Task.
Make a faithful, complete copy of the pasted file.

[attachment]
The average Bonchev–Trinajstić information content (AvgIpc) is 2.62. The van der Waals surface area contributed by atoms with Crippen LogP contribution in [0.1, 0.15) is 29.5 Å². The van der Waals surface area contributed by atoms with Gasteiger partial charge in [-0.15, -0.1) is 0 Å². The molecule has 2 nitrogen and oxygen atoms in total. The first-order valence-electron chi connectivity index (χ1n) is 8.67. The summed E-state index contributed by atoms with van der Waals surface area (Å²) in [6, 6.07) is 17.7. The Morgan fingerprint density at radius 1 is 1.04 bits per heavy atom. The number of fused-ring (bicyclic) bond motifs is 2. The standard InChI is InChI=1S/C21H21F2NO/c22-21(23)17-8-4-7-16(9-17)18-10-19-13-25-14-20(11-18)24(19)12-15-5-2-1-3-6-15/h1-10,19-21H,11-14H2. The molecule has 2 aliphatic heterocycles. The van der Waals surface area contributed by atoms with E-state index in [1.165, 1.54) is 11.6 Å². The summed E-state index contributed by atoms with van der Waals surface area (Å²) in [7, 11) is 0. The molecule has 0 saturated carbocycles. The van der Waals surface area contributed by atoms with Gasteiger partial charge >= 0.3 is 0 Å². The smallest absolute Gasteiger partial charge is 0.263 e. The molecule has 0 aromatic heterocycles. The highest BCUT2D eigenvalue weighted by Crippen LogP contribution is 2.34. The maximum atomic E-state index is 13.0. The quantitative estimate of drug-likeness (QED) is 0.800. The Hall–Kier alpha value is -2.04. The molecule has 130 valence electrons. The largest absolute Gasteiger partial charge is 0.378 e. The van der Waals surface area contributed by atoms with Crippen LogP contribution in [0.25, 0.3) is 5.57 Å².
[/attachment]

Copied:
The average Bonchev–Trinajstić information content (AvgIpc) is 2.62. The van der Waals surface area contributed by atoms with Crippen LogP contribution in [0.1, 0.15) is 29.5 Å². The van der Waals surface area contributed by atoms with Gasteiger partial charge in [-0.15, -0.1) is 0 Å². The molecule has 2 nitrogen and oxygen atoms in total. The first-order valence-electron chi connectivity index (χ1n) is 8.67. The summed E-state index contributed by atoms with van der Waals surface area (Å²) in [6, 6.07) is 17.7. The Morgan fingerprint density at radius 1 is 1.04 bits per heavy atom. The number of fused-ring (bicyclic) bond motifs is 2. The standard InChI is InChI=1S/C21H21F2NO/c22-21(23)17-8-4-7-16(9-17)18-10-19-13-25-14-20(11-18)24(19)12-15-5-2-1-3-6-15/h1-10,19-21H,11-14H2. The molecule has 2 aliphatic heterocycles. The van der Waals surface area contributed by atoms with E-state index in [1.165, 1.54) is 11.6 Å². The summed E-state index contributed by atoms with van der Waals surface area (Å²) in [7, 11) is 0. The molecule has 0 saturated carbocycles. The van der Waals surface area contributed by atoms with Gasteiger partial charge >= 0.3 is 0 Å². The smallest absolute Gasteiger partial charge is 0.263 e. The molecule has 0 aromatic heterocycles. The highest BCUT2D eigenvalue weighted by Crippen LogP contribution is 2.34. The maximum atomic E-state index is 13.0. The quantitative estimate of drug-likeness (QED) is 0.800. The Hall–Kier alpha value is -2.04. The molecule has 130 valence electrons. The largest absolute Gasteiger partial charge is 0.378 e. The van der Waals surface area contributed by atoms with Crippen LogP contribution in [0.25, 0.3) is 5.57 Å².